Washington resignation ruffles Russia

Michael Flynn speaking at a press briefing at the White House Image copyright AFP
Image caption Michael Flynn's resignation has sent Russian politicians rushing to his defence

We often refer to these as extraordinary times.

But what happened on Tuesday was both extraordinary and unprecedented. The resignation of an American national security adviser had Russian politicians reacting furiously and jumping to Michael Flynn's defence.

At the upper house of the Russian parliament, senator Alexei Pushkov tweeted that Mr Flynn was the victim of "paranoia and a witch hunt".

In a message posted online, the head of the parliament's foreign affairs committee, Konstantin Kosachev, claimed that "either Donald Trump has been driven into a corner or the new administration has been permeated with Russopohobia from top to bottom".

The language from Moscow is both colourful and angry.

That is because the Russians had high hopes for Mr Flynn. They saw him as an influential figure who championed closer ties between America and Russia.

Image copyright AP
Image caption Mr Flynn, who was pictured dining with Russian leader Vladimir Putin in 2015, is well-known in Moscow

Mr Flynn was well known to Moscow. In the past he was a semi-regular contributor to RT, Russia's state-controlled English-language TV channel.

Two years ago, Mr Flynn attended an RT gala dinner in Moscow and sat at the same table as Vladimir Putin.

But the Russians are not only disappointed. I detect a degree of embarrassment here, too.

As late as yesterday, the Kremlin was continuing to insist that, before President Trump stepped into the White House, there had been no conversations between Moscow and Washington about sanctions.

Asked by journalists today about Mr Flynn's resignation, Vladimir Putin's press secretary Dmitry Peskov said the Kremlin "wouldn't like to comment on this".

"It's the internal affair of the Trump administration. It has nothing to do with us. We have commented many times on this subject. We have nothing more to add."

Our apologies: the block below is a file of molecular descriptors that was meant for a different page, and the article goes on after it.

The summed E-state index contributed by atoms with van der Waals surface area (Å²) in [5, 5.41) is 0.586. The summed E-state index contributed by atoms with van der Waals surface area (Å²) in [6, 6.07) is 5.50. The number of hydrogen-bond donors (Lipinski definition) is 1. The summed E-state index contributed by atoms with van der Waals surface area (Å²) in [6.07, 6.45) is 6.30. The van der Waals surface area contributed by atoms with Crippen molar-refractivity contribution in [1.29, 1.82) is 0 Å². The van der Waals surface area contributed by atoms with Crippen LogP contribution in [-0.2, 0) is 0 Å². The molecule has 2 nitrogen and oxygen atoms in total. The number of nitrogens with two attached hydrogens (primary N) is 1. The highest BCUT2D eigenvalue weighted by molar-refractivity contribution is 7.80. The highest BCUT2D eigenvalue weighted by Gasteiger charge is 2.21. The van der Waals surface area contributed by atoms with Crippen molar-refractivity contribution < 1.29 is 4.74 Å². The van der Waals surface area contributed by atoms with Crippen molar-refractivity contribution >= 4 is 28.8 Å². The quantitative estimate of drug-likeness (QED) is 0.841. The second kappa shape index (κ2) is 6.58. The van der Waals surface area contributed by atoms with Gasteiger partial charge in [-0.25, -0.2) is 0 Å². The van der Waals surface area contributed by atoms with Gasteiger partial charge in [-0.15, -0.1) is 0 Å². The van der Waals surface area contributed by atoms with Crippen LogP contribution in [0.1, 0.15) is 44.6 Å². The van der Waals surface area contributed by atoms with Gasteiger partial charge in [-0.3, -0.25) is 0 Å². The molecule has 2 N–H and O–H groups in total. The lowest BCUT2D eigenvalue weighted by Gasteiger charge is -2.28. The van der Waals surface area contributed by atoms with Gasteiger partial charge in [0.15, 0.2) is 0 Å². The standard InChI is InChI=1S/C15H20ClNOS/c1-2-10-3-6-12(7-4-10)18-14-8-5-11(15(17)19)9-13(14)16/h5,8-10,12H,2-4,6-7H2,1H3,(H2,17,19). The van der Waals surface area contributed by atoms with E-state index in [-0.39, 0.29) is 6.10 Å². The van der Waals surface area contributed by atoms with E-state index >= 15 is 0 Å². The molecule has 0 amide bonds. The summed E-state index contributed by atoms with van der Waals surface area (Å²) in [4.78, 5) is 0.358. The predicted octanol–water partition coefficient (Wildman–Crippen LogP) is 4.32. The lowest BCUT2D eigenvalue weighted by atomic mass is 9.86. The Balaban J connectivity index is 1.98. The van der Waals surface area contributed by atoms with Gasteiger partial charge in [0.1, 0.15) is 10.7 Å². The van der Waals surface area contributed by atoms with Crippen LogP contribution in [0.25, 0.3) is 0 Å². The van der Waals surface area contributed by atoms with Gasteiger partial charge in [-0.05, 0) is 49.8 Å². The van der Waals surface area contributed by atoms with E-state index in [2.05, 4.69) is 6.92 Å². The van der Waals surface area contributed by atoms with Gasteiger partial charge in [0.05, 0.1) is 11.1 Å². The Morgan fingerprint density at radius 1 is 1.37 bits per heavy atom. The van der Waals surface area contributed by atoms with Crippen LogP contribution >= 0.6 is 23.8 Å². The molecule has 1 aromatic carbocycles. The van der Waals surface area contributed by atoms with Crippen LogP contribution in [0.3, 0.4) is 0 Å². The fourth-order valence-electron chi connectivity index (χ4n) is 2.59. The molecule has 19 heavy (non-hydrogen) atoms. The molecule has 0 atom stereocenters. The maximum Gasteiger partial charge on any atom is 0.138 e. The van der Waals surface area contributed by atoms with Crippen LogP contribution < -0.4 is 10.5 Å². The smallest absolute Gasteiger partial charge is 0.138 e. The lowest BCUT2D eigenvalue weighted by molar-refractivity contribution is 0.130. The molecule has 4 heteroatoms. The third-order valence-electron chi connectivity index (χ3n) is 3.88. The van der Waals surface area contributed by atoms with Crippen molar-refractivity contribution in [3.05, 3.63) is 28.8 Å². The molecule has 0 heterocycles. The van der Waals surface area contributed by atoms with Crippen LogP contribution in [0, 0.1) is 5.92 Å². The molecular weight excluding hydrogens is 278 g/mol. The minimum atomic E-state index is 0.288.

I asked Mr Peskov if, after Mr Flynn's resignation, he continued to assert there had been no discussion of sanctions.

"I repeat: I have nothing more to add. We don't want to comment on this."

Image copyright Reuters
Image caption Mr Flynn, pictured far right, sits in on a conversation between Donald Trump and President Putin

It's not all bad news for Moscow. Far from it.

From the kind of comments he has been making in recent months, Mr Trump comes across as the most pro-Russia president in modern US history; the Russians are still counting on him to improve relations between Moscow and Washington, to ease sanctions and help bring Russia in from the cold.

Which is why the Russian state media avoids criticising President Trump; instead, it accuses his alleged "opponents" and "enemies" within the US establishment, intelligence services and American media of plotting to undermine Mr Trump's attempts to improve US-Russian ties.

And if America's 45th president fails to deliver what Moscow is waiting for?

In that case, instead of becoming a partner, America would most likely become the "enemy" again; a useful scapegoat to deflect attention from Russia's own problems at home.